In the ’90s, the united state of Andhra Pradesh, like many states, witnessed economic liberalisation, an upsurge in religious politics, technological advancements, caste violence and identity movements. The Telugu short story, writes Volga, will remain a truthful representation of the living conditions and distress of this time. The stories from the 1990s also took upon the task of representing identity politics.

The stories are populated by characters who are marginalised: by caste, religion, gender or socio-economic conditions. The backdrop of liberalisation and political violence is subtly and actively woven into the stories. Liberalisation pushed people towards cities that helped reduce caste discrimination considerably, but it also diminished human bonds. Migrants were cut off from familiar faces and routines, and pushed towards the urban jungle to eke out a life.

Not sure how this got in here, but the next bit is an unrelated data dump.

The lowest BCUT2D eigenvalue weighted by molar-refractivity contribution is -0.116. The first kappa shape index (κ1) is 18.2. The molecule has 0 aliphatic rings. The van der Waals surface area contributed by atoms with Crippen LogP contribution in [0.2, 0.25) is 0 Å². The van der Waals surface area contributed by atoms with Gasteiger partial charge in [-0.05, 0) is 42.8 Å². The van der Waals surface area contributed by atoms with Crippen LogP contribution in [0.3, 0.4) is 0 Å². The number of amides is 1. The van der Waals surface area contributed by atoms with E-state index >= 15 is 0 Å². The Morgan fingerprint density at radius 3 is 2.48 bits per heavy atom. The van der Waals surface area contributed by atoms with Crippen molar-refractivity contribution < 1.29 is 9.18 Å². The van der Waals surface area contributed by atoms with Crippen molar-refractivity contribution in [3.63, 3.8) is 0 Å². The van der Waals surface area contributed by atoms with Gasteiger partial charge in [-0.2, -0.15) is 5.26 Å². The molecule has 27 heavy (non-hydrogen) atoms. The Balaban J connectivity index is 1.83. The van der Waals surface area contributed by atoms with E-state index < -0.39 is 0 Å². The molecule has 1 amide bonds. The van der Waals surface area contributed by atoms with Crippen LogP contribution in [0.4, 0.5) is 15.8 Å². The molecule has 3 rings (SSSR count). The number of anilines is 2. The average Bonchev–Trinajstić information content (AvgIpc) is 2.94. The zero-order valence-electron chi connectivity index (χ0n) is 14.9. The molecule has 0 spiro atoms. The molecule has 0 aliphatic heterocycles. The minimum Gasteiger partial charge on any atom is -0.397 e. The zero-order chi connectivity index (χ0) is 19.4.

Though the selection comprehensively covers the experiences of both men and women, somehow the stories where the protagonists are women hit harder. Perhaps because among the marginalised, women are further marginalised. When you are poor, a minority or of a lower caste – and also a woman – the challenges are manifold.

The women in the stories are particularly vulnerable. In some instances, the woes of identity and poverty are added to the burden of gender. In ‘Yours, Swarna’ by P. Satyavathi, Swarna, a shopgirl, has to make do with a basic mobile phone and hunger pangs while her brother gets a fancier phone and better food because she is a daughter – a liability. This despite that the fact that it is her salary that makes up a substantial part of the household income.